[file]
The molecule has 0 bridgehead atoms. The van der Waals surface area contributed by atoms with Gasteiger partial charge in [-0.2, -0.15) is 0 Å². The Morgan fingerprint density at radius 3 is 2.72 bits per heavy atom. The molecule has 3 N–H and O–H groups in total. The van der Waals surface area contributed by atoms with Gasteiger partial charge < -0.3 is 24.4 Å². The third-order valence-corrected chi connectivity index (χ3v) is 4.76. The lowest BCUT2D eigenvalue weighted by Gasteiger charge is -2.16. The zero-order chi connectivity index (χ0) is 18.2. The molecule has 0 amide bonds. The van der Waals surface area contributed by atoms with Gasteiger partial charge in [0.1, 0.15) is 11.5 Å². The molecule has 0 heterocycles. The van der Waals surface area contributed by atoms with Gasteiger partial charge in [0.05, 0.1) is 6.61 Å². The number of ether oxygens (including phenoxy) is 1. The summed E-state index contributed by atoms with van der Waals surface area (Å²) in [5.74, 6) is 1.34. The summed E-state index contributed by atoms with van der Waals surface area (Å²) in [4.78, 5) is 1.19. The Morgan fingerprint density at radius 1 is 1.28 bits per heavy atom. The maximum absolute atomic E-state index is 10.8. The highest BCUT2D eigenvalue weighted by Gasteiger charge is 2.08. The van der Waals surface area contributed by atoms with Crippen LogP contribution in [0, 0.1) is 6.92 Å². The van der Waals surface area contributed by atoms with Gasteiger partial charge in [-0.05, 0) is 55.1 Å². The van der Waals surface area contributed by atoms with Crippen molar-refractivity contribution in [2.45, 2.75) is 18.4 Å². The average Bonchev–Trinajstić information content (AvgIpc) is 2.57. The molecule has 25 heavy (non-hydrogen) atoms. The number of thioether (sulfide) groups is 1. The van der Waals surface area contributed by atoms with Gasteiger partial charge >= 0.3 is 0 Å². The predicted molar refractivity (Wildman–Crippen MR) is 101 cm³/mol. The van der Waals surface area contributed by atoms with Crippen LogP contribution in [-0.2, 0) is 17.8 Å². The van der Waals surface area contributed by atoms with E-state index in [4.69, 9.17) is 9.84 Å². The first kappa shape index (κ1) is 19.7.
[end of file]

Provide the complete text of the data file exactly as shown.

The molecule has 0 bridgehead atoms. The van der Waals surface area contributed by atoms with Gasteiger partial charge in [-0.2, -0.15) is 0 Å². The Morgan fingerprint density at radius 3 is 2.72 bits per heavy atom. The molecule has 3 N–H and O–H groups in total. The van der Waals surface area contributed by atoms with Gasteiger partial charge < -0.3 is 24.4 Å². The third-order valence-corrected chi connectivity index (χ3v) is 4.76. The lowest BCUT2D eigenvalue weighted by Gasteiger charge is -2.16. The zero-order chi connectivity index (χ0) is 18.2. The molecule has 0 amide bonds. The van der Waals surface area contributed by atoms with Gasteiger partial charge in [0.1, 0.15) is 11.5 Å². The molecule has 0 heterocycles. The van der Waals surface area contributed by atoms with Gasteiger partial charge in [0.05, 0.1) is 6.61 Å². The number of ether oxygens (including phenoxy) is 1. The summed E-state index contributed by atoms with van der Waals surface area (Å²) in [5.74, 6) is 1.34. The summed E-state index contributed by atoms with van der Waals surface area (Å²) in [4.78, 5) is 1.19. The Morgan fingerprint density at radius 1 is 1.28 bits per heavy atom. The maximum absolute atomic E-state index is 10.8. The highest BCUT2D eigenvalue weighted by Gasteiger charge is 2.08. The van der Waals surface area contributed by atoms with Crippen LogP contribution in [0, 0.1) is 6.92 Å². The van der Waals surface area contributed by atoms with Gasteiger partial charge in [-0.05, 0) is 55.1 Å². The van der Waals surface area contributed by atoms with Crippen molar-refractivity contribution in [2.45, 2.75) is 18.4 Å². The average Bonchev–Trinajstić information content (AvgIpc) is 2.57. The molecule has 25 heavy (non-hydrogen) atoms. The number of thioether (sulfide) groups is 1. The van der Waals surface area contributed by atoms with Gasteiger partial charge >= 0.3 is 0 Å². The predicted molar refractivity (Wildman–Crippen MR) is 101 cm³/mol. The van der Waals surface area contributed by atoms with Crippen LogP contribution in [-0.2, 0) is 17.8 Å². The van der Waals surface area contributed by atoms with E-state index in [4.69, 9.17) is 9.84 Å². The first kappa shape index (κ1) is 19.7.